Last year, the IOC performed more or less this dialogue-centered approach in the way it picked Dakar, Senegal, for the 2022 Youth Games. The year before, in the selection of LA — 11 years out — it similarly showed time flexibility.
Already people are dreaming.
From the floor on Wednesday, Nigerian IOC member Habu Gumel said this new way would encourage his nation to bid for the Games — never mind that, last August, athletes were stranded camping on the floor at the Lagos airport, unable to get to Asaba and the 2018 African track and field championships, or that, you know, amid the competition a water tank at Stephen Keshi stadium collapsed and crushed two cars.
There’s a lot yet to work out. In Nigeria, as but one example. And, to the point, with this IOC process.
Who will be in charge of, and on, the commissions? In the relationship-driven IOC, will personalities play an outsize role in determining where the Games will go? Given the ’24/’28 award, from now on are such doubles more or less likely? About the timing — three years, five, seven, 11, what? The IOC now formally says “host,” in the manner of Milano-Cortina, can mean multiple cities, regions or even countries — but, what, really? And so much more.
One potential hiccup is easy — even now — to identify. Coates suggested it would not be unreasonable to require a potential candidate to undertake a referendum to prove public support, telling the membership Wednesday the IOC can’t “continue to be damaged” at the ballot box, adding, “We have to avoid too many losers.”
Imagine this scenario. IOC comes into prime minister’s office. IOC: hello, prime minister, we understand you’re interested in our Games, and we demand you undertake a referendum. Prime minister: On what theory do you come into my country and tell me what to do? Please see yourself out. Door closes. Prime minister to aide: What a bunch of losers!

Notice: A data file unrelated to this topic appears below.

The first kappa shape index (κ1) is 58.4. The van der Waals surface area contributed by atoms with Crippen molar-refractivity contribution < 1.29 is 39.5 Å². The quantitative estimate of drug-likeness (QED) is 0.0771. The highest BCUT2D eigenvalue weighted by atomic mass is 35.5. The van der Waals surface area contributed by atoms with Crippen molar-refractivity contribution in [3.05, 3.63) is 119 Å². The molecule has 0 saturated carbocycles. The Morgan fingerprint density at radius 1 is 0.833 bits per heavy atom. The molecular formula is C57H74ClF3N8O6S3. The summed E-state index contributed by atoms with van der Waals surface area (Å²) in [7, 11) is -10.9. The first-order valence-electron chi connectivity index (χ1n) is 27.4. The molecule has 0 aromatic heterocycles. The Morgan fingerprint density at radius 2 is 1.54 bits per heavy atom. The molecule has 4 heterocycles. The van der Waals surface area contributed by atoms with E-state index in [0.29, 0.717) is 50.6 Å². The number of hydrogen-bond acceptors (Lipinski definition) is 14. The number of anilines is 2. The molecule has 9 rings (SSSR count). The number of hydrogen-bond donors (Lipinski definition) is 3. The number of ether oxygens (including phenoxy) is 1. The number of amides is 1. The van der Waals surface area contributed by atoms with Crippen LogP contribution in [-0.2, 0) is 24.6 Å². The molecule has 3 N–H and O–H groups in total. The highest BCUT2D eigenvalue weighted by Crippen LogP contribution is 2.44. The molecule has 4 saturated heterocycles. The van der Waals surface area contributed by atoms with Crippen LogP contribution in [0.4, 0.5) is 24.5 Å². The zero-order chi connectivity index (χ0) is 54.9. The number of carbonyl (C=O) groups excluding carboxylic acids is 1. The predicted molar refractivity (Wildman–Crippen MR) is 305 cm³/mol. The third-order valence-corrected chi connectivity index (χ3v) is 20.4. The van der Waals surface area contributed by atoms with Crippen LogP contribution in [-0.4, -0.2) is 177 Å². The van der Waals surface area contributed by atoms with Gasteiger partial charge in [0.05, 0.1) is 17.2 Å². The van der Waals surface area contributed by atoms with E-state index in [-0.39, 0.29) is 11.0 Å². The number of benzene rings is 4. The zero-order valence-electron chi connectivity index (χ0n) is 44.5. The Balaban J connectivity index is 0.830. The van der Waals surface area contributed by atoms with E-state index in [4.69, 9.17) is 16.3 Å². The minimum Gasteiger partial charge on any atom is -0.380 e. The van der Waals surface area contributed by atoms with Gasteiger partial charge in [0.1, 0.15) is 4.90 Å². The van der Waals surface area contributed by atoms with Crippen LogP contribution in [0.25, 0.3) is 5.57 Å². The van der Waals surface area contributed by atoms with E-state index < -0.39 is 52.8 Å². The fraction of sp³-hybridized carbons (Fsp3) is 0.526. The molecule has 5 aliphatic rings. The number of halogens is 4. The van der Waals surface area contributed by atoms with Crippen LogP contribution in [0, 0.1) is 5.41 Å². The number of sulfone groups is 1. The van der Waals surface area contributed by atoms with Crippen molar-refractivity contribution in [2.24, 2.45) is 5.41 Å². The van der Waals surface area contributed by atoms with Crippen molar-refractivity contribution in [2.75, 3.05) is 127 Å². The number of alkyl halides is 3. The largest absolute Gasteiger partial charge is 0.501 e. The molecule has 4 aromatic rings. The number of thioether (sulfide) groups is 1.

“The issue of needing referenda, we need to think about that,” the senior IOC member, Dick Pound of Canada, cautioned from the floor, adding, “I welcome the idea of evolving our process.”
Bach said later, at a post-assembly news conference, that what’s important is strong public support, and how such support is demonstrated will be up to a particular host, adding that the IOC would conduct its own polling.
Acknowledging the fine-tuning to be done, Coates said during the assembly, “This is the framework of the proposal, these are the changes needed to the [Olympic] charter.”
True: you can’t be a loser if you’re not even in the game
In an end-of-the-day interview, Coates was asked why this new framework should shed the IOC of the “loser” problem. With unassailable logic, Coates cut right to it. “They don’t become a loser,” he said, “if they’re not a candidate.”
At that closing news conference, Bach predictably was asked a number of questions about the changes. To one, he volunteered, unprompted, “I have experience with losing a candidature. I know it takes some time until you digest this. We should give our Swedish friends some time … “
Asked a few moments earlier about the emotional charge of the word “loser” and why it was so important to the IOC to rid the process of “losers,” he had said:
“The emotions around the word may be because of my poor English. For me, it’s not a very special connotation.
“It’s very easy,” he went on, referring to the IOC’s changes, “because the political circumstances have changed very much in recent history. Before it was pretty easy, or least possible, for if a candidate did not win — if you prefer this wording, did not win — this election, then after some time, you know, then in the past the normal reaction was for six months they were angry with the IOC and then after six months they were starting to reconsider and preparing the next candidature.
“In this political and social environment, right now in the western world, in most of the countries, this is not possible. Therefore, with every such competition and election, we are at risk to lose, exponentially, candidates. Because many of them — if they have not won once, they are not coming back, not in four years nor in eight years.
“If you look at this into the future, this procedure would be about to eliminate potential candidate, one after the other. This is what we want to avoid. We want to have good candidates to be on board, to keep being on board and then we want them to organize the Games at the most appropriate time for them — and for the IOC.”